Modern practices depend on technology to provide patient care, but inadequate policies and lax security can lead to significant HIPAA issues. Violations could be as simple as a nurse leaving a computer logged in when walking away from a workstation. Other potential technology problems include improper device security protocols, non-compliant apps like notes and calendars, and unauthorized employee access.

Technology problems include improper device security protocols, non-compliant apps like notes and calendars, and unauthorized employee access.

4. A Lack of employee training

If employees don’t know how to protect HIPAA information, the organization can be held accountable for violations. Appropriate staff training and documentation are mandatory for HIPAA and crucial for preventing breaches.

5. Improper disposal of PHI

Practices that use paper documentation must be especially vigilant of disposal requirements. For example, a document in the trash is readable to anyone who gets their hands on it. You may need to shred documents or invest in electronic resources, such as practice management software that can send digital forms.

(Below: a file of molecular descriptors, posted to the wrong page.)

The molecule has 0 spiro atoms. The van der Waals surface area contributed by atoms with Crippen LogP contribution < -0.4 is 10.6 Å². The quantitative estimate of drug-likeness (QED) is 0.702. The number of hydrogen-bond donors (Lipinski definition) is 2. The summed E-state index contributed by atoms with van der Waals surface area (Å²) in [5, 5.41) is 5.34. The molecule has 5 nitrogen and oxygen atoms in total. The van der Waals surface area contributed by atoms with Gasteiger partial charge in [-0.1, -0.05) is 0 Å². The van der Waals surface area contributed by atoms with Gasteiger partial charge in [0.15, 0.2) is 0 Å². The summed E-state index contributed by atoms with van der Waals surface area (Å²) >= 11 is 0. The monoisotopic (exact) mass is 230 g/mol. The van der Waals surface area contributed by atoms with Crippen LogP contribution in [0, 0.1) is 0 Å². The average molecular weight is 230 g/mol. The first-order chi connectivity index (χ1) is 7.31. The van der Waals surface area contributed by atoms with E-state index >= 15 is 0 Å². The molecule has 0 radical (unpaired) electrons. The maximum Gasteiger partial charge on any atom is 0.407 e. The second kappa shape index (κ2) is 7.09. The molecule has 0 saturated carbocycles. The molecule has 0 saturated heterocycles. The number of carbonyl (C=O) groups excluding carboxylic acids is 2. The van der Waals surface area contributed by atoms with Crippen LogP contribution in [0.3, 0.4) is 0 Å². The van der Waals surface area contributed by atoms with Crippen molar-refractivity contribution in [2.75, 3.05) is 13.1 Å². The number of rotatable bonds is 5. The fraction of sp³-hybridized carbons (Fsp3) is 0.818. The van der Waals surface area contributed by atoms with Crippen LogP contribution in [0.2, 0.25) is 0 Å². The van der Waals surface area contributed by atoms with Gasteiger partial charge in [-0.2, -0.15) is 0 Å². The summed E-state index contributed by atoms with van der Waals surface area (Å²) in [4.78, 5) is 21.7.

6. Non-compliant partnerships

HIPAA does not apply to businesses that aren’t covered entities. However, many of these entities partner with other businesses to facilitate care and operations. Providers can share PHI with these businesses if they conduct certain checks to confirm that the company can protect PHI (Office for Civil Rights, 2019). If a provider doesn’t perform due diligence and shares information with an untrustworthy associate, the provider can be held responsible for violations.

How to Avoid HIPAA Violations and Protect Your Practice

All healthcare providers must be proactive in avoiding HIPAA violations. Some attention to detail now could save you from massive penalties down the road.

Below are some strategies used to prevent HIPAA privacy violations.

1. Pay attention to the environment